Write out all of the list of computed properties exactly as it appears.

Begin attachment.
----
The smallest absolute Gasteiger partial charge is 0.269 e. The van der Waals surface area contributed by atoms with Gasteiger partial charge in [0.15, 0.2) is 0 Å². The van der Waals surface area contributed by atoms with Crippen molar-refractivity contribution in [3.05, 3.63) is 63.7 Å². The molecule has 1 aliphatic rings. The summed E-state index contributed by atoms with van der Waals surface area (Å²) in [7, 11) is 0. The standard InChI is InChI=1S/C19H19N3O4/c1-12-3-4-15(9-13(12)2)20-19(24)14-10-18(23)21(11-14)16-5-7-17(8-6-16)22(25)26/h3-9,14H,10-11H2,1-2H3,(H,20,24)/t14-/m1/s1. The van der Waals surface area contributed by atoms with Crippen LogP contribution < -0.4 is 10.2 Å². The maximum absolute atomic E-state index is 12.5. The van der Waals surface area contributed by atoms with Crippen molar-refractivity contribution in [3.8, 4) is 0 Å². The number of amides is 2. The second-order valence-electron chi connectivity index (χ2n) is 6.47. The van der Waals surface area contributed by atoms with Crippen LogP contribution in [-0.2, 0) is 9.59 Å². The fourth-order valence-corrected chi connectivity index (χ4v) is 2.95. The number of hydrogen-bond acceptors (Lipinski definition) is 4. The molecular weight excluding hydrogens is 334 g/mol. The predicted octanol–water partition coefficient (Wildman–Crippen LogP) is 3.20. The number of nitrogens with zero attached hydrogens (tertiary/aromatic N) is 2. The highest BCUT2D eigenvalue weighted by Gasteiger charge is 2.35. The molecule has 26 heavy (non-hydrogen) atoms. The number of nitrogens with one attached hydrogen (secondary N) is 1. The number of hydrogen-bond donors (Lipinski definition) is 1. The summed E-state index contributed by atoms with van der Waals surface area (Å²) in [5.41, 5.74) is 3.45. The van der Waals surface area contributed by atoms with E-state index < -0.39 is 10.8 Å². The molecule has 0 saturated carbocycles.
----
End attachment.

The smallest absolute Gasteiger partial charge is 0.269 e. The van der Waals surface area contributed by atoms with Gasteiger partial charge in [0.15, 0.2) is 0 Å². The van der Waals surface area contributed by atoms with Crippen molar-refractivity contribution in [3.05, 3.63) is 63.7 Å². The molecule has 1 aliphatic rings. The summed E-state index contributed by atoms with van der Waals surface area (Å²) in [7, 11) is 0. The standard InChI is InChI=1S/C19H19N3O4/c1-12-3-4-15(9-13(12)2)20-19(24)14-10-18(23)21(11-14)16-5-7-17(8-6-16)22(25)26/h3-9,14H,10-11H2,1-2H3,(H,20,24)/t14-/m1/s1. The van der Waals surface area contributed by atoms with Crippen LogP contribution < -0.4 is 10.2 Å². The maximum absolute atomic E-state index is 12.5. The van der Waals surface area contributed by atoms with Crippen molar-refractivity contribution in [3.8, 4) is 0 Å². The number of amides is 2. The second-order valence-electron chi connectivity index (χ2n) is 6.47. The van der Waals surface area contributed by atoms with Crippen LogP contribution in [-0.2, 0) is 9.59 Å². The fourth-order valence-corrected chi connectivity index (χ4v) is 2.95. The number of hydrogen-bond acceptors (Lipinski definition) is 4. The molecular weight excluding hydrogens is 334 g/mol. The predicted octanol–water partition coefficient (Wildman–Crippen LogP) is 3.20. The number of nitrogens with zero attached hydrogens (tertiary/aromatic N) is 2. The highest BCUT2D eigenvalue weighted by Gasteiger charge is 2.35. The molecule has 26 heavy (non-hydrogen) atoms. The number of nitrogens with one attached hydrogen (secondary N) is 1. The number of hydrogen-bond donors (Lipinski definition) is 1. The summed E-state index contributed by atoms with van der Waals surface area (Å²) in [5.41, 5.74) is 3.45. The van der Waals surface area contributed by atoms with E-state index < -0.39 is 10.8 Å². The molecule has 0 saturated carbocycles.